Trains No 805-806, "The Memphian" - St. Louis-Memphis

Discussion in 'Passenger Trains' started by chris, Jul 10, 2001.

  1. chris

    chris Guest

    OBSERVATIONS(Reprint) - by Ken McElreath

    MODERATOR’S NOTE: The following is a superb reprint of an old FMIG Newsletter “Observations” feature done by Ken McElreath. In the coming weeks, I’ll try to post any examples of the “Memphian” timetable that I can find, but Ken did an outstanding job of comprehensively describing the train throughout its history.--cla

    The premier trains on the River Division until their demise were the No 805 and No 806.

    They were also among the oldest name trains on the Frisco, being established shortly after the River Division lines were consolidated about 1903. Like most of the successful Frisco passenger trains up through the 1950s, the “Memphian” catered primarily to the overnight business trade.

    Thus, along with the “Meteor,” “Will Rogers,” and “Black Gold,” No 805 and Bo 806 were not primarily scheduled for speed, but rather to provide convenient departure and arrival times at the major terminals for the business man. You can easily see this exemplified in the timetable history of the major Frisco trains which are included.

    In fact, an examination of all of the major Frisco trains shows that their equipment was primarily sleepers, not coaches, and that the majority of their runs were overnight. Perhaps this fact somewhat excuses the slim photographic coverage of passenger trains in action. It also accounts for the heavy head-end traffic, since the U.S. Post Office also liked these overnight runs.

    In spite of the emphasis on the overnight St. Louis-Memphis traffic, the “Memphian” did also provide consistently good connections with No 105 and No 106, the “Kansas City-Florida Special” over its entire career. In fact, as the 1930 timetable excerpt shows, it once carried a through sleeper for Jacksonville, Florida.

    This practice was discontinued during the depression. It is interesting to note that the Florida connections maintained by No 805 and No 806 were always better than those of the “Sunnyland,” No 807 and No 808.

    In the 1920s and early 1930s, No 805 and No 806 carried two Pullman sleepers, a buffet/lounge car, a chair car, an RPO car and assorted head-end cars. By contrast to No 807 and Bo 808, No 805 and Bo 806 carried deluxe chair cars with dressing rooms/lounges and reclining seats.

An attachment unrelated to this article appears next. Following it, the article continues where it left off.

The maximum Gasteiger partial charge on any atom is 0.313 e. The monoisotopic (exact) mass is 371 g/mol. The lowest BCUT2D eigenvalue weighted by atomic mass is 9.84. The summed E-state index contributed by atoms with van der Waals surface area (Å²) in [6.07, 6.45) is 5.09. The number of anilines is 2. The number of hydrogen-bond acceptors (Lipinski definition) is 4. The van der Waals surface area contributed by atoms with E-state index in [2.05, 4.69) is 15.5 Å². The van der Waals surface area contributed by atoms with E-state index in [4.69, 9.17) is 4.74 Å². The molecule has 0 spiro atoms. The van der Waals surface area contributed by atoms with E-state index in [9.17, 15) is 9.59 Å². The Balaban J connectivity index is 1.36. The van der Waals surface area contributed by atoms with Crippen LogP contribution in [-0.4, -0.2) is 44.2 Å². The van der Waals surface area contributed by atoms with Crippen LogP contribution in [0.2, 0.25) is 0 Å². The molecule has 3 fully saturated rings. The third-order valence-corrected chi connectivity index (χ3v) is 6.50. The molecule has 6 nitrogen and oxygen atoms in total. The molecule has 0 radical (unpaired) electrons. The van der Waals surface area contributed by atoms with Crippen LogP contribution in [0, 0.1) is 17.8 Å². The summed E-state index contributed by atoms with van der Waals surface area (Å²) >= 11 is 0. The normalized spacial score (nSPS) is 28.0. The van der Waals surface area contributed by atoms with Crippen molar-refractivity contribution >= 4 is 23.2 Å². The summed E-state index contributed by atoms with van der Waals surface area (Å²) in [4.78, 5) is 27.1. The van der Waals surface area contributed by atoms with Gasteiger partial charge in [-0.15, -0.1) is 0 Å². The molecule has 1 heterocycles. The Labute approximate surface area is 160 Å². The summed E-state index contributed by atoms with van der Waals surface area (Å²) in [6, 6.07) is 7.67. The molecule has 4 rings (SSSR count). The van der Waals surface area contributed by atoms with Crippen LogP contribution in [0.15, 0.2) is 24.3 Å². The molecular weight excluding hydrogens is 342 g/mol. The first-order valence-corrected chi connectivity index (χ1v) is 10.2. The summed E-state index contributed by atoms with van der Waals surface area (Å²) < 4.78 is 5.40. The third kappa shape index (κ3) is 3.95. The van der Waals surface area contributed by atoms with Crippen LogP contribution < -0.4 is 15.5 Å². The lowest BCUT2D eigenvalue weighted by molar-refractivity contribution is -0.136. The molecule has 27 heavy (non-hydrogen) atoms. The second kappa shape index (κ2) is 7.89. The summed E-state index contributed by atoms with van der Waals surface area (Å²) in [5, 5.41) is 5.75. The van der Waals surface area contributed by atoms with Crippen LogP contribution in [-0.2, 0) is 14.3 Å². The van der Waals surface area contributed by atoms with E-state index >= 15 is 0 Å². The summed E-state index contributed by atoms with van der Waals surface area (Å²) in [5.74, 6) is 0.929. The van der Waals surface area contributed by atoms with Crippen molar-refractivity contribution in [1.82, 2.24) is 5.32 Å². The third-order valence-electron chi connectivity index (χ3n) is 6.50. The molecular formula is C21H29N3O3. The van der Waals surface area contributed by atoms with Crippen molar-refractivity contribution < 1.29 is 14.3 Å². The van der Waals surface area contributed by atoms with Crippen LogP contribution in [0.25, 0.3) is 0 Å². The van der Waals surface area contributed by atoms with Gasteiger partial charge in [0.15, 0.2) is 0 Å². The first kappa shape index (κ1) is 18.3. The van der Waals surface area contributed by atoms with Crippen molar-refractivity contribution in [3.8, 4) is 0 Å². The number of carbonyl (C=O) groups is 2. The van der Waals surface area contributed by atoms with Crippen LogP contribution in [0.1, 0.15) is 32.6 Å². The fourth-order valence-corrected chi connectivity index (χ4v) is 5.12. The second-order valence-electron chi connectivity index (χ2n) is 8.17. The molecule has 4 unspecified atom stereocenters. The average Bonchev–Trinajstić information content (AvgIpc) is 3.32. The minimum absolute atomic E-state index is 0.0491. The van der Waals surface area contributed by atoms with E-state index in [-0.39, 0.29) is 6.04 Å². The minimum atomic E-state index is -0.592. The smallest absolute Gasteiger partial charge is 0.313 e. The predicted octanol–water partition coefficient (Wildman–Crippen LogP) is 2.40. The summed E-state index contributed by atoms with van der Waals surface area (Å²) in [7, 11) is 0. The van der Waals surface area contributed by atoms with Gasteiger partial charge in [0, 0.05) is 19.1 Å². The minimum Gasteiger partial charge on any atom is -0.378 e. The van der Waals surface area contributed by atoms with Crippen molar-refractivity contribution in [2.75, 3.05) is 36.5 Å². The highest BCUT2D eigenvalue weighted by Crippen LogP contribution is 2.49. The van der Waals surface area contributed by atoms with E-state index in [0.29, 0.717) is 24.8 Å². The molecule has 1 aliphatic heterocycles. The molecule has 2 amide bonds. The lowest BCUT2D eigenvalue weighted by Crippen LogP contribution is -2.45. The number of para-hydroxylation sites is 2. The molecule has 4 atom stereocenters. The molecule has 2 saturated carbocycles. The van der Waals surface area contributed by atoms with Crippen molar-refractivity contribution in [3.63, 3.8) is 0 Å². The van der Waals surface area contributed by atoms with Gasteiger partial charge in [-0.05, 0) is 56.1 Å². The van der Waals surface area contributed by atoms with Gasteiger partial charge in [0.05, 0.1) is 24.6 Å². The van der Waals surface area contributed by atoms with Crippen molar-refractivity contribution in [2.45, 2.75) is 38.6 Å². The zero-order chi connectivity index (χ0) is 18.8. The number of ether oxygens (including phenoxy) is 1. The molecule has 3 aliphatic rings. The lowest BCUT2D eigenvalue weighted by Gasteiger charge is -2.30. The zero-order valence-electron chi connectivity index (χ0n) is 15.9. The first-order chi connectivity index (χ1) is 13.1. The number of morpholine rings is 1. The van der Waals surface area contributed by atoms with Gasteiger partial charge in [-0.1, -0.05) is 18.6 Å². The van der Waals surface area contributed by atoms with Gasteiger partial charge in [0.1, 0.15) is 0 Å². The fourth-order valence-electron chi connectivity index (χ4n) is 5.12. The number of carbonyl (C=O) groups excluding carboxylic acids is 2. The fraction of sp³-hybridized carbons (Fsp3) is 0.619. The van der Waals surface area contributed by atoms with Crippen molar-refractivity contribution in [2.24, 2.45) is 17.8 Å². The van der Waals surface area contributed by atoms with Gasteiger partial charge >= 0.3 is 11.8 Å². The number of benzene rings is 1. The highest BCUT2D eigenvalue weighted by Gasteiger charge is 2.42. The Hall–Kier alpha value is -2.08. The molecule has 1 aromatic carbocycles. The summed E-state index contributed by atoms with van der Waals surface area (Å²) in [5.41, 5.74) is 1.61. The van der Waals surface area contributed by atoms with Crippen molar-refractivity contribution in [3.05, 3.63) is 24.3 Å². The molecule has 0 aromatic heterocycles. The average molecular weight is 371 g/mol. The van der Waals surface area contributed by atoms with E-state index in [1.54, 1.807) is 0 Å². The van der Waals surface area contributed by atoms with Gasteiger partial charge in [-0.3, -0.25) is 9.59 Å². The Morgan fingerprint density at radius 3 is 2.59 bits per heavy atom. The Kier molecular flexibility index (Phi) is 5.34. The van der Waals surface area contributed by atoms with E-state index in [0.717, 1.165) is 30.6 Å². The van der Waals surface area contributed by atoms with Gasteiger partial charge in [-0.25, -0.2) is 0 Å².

The RPO car was usually a full length 60’ type of the 2037-2054 series, at least until WWII. Although a “Fred Harvey” dining car was advertised, I don’t believe a full cafe/lounge car was ever carried. Instead, one of the “Meteor” type buffet/lounges provided meal and lounge service.

    One of the sleepers, the Memphis one, was a 16-section car which was rare for name train use after the 1920s. The through Florida had 12 sections and a drawing room, 12-1 sleeper, truly the “standard” of all Pullman services of that day.

    By the 1940s, the through Florida sleeper was gone, and the 16-section car had been replaced by a 12-section, 2-double bedroom type to Memphis. A 4-6-2 heavy Pacific of the 1050 class was the regularly assigned power for this run. Page 135 of Kratville’s Steam, Steel, and Limiteds shows SLSF 1052 leading No 806 through Dupo, Illinois on the MoPac in the early 1940s, detoured due to flooding on the River Division.

    The 1949 schedule shows that the Memphis sleeper had by that time become an 8 section, 5-double bedroom type, reflecting the trend toward private rooms. One year later, the run was dieselized, allowing two E8A units to handle all four River Division trains. Also, the full RPO car gave way to 30’ RPO/40’ baggage car of the 200-219 series, as more mail was being sorted at the terminals.

    The final version of the “Memphian” did not include a sleeper, since it was dropped in 1957. Also, porter service ceased in 1958. Soon thereafter, the Frisco discontinued No 805 and No 806 altogether. During the 1950s, the train usually ran about 5-8 cars in length and often carried extra sleeping cars, many from connecting roads like the L&N or CB&Q. However, usually only a single coach was included in the consist.

    As mentioned previously, the 11:00 pm departure and 7:40 am arrivals of both trains did not encourage good photographic coverage of the consists or the trains in action. Page 152 of Joe Collias’ book does show an excellent photo of No 806 arriving at Lindenwood Yard behind Hudson SLSF 1067.

    I hope the interesting and varied operation accompanying this “pike sized” passenger example of the interesting operations could be the often-employed practice of No 805 dropping off a loaded mail car at Sikeston or Hayti, to be picked up the next day by No 807 or No 808, depending on the traffic flow.

    A particularly interesting, but short-lived tidbit in the chronicle of trains No 805 and No 806 is the fact that during the early 1950s, the C&EI ran its brand-new pocket streamliner, “The Meadowlark” all the way from Chicago to Chaffee to provide a connection to the “Memphian” for Southeast Missouri travelers going to and from Northern Illinois.